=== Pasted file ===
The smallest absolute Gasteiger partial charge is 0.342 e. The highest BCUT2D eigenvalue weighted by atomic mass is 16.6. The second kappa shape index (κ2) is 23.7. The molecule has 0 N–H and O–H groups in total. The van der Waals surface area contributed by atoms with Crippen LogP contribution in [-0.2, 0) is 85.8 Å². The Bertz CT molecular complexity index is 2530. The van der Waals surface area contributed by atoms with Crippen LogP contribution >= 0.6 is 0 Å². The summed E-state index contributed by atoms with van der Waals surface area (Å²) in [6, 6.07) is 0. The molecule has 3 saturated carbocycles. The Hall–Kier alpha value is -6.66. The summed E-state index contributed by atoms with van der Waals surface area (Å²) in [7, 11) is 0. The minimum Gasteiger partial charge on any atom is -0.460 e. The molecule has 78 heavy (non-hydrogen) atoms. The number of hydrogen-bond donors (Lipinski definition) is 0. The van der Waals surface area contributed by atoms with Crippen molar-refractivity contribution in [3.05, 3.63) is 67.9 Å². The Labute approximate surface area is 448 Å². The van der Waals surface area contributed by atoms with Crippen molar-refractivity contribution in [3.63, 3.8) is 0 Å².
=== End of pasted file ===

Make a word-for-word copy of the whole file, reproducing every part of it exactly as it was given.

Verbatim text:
The smallest absolute Gasteiger partial charge is 0.342 e. The highest BCUT2D eigenvalue weighted by atomic mass is 16.6. The second kappa shape index (κ2) is 23.7. The molecule has 0 N–H and O–H groups in total. The van der Waals surface area contributed by atoms with Crippen LogP contribution in [-0.2, 0) is 85.8 Å². The Bertz CT molecular complexity index is 2530. The van der Waals surface area contributed by atoms with Crippen LogP contribution >= 0.6 is 0 Å². The summed E-state index contributed by atoms with van der Waals surface area (Å²) in [6, 6.07) is 0. The molecule has 3 saturated carbocycles. The Hall–Kier alpha value is -6.66. The summed E-state index contributed by atoms with van der Waals surface area (Å²) in [7, 11) is 0. The minimum Gasteiger partial charge on any atom is -0.460 e. The molecule has 78 heavy (non-hydrogen) atoms. The number of hydrogen-bond donors (Lipinski definition) is 0. The van der Waals surface area contributed by atoms with Crippen molar-refractivity contribution in [3.05, 3.63) is 67.9 Å². The Labute approximate surface area is 448 Å². The van der Waals surface area contributed by atoms with Crippen molar-refractivity contribution in [3.63, 3.8) is 0 Å².